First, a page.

Beijing: Prime Minister Narendra Modi's recent visit to Arunachal Pradesh could "add fuel" to the territorial dispute and make it difficult to resolve the vexed boundary issue, a Chinese state-run daily said on Friday.
"On whatever occasion and in whatever form, should a Prime Minister of India formally visit the disputed border region and celebrate the founding of a state unilaterally declared by India, it will undoubtedly step on China's toes and influence bilateral relations," a write-up in the influential Global Times said.
"Just a few weeks after the Indian Minister of External Affairs Sushma Swaraj advocated an 'out-of-box solution' for Sino-Indian border disputes, Modi's visit to so-called 'Arunachal Pradesh', established largely in territory belonging to China's Tibet, has triggered strong dissatisfaction and opposition from China," the article said.
It said that while there can be plenty of reasons for Modi to attend the celebration in Arunachal Pradesh, including boosting BJP's political influence, "he has more reasons not to go, among which the major concern is that a visit could add fuel to the long-standing territorial disputes between China and India, making it difficult to achieve a resolution and irritating bilateral ties."
China claims Arunachal Pradesh as part of Southern Tibet. It says the border dispute is confined to 2000 km, mainly in the eastern part of the over 4000 km boundary and makes no mention of the Aksai Chin area taken over in the 1962 war.
Both India and China are readying for the 18th round of boundary talks expected to take place next month.
The talks will be held between designated Special Representatives -- National Security Advisor Ajit Doval and his Chinese counterpart Yang Jiechi.
Prime Minister Modi visited Arunachal Pradesh on February 20 to participate in the state's 29th foundation day and also flagged off the Naharlagun-New Delhi Express.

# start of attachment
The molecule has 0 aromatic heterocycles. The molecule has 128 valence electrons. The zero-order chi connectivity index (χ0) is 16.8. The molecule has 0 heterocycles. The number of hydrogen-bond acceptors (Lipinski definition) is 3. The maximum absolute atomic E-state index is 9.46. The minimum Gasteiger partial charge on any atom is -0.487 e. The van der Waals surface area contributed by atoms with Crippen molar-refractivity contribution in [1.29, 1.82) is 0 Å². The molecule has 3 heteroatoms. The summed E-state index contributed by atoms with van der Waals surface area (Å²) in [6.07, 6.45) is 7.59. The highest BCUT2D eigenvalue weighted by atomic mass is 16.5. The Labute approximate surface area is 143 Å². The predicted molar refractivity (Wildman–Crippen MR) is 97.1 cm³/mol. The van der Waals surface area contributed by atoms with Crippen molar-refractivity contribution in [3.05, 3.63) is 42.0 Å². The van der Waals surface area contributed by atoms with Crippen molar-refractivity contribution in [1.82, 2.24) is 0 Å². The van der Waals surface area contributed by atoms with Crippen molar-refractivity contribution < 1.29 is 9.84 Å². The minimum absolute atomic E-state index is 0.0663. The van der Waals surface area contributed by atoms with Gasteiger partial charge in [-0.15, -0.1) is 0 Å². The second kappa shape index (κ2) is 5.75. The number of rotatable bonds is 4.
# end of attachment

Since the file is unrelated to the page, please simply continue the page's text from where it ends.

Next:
China protested the visit twice. While a diplomatic protest was lodged on the same day, the next day Chinese Vice Foreign Minister Liu Zhenmin "called in" Indian Ambassador Ashok Kantha and stated that Modi's visit "infringes on China's territorial sovereignty and interests, magnifies the dispute on the border issue and violates the consensus on appropriately handling the border issue."
Refuting Chinese criticism, spokesperson of the External Affairs Ministry Syed Akbaruddin had said in New Delhi that "the state of Arunachal Pradesh is an integral and inalienable part of India. The people of Arunachal Pradesh are citizens of India. Indian leaders visit Arunachal Pradesh from time to time, as they visit other parts of India."
Noting that "now is the best time to bring the border disputes to an end, because a solution requires not only strong will but also strong political implementation capacity," the article said, "there is no denying that, no matter which approach is taken to solve the disputes, both countries should apply the principle of mutual understanding and accommodation."
"Solutions will require both sides to respect reality and recognise history. Since the boundary disagreements come from colonial days and the Chinese government has never recognised any treaty or similar document signed illegally and unilaterally by India, it is impossible to settle this issue just based on the present situation," it said.
China and India signed the Agreement on the Political Parameters and Guiding Principles for the Settlement of the Boundary Question in 2005, hoping to find a mutually acceptable solution to the border disputes.
"But conflicts and divergences have emerged in recent years while implementing the agreement. Hence, identifying the lines of control on each side will be a key step to facilitating the long-stalled process of bringing the disputes to a peaceful resolution," the article said, pointing to the border stand off during Chinese President Xi Jinping's visit to India last year.
Such standoffs should be avoided, helping create a friendly atmosphere to further deepen bilateral ties, it said.
"As with every other relationships around the world, cooperation and confrontation coexist all the time in Sino-India relations. This relationship between two rapidly emerging powers is all about how to get on well with one another despite all the controversies and conflicts," the article said.
"Modi's government, which is focusing on development and improving people's livelihood, realises it must maintain a good relationship with China from which India could derive the markets, technologies and financial support to substantially boost the country's economy," it said.
"In an atmosphere of cooperation, with strong leaders on both sides, the two countries should seize the strategic opportunity to solve their border disputes," it added.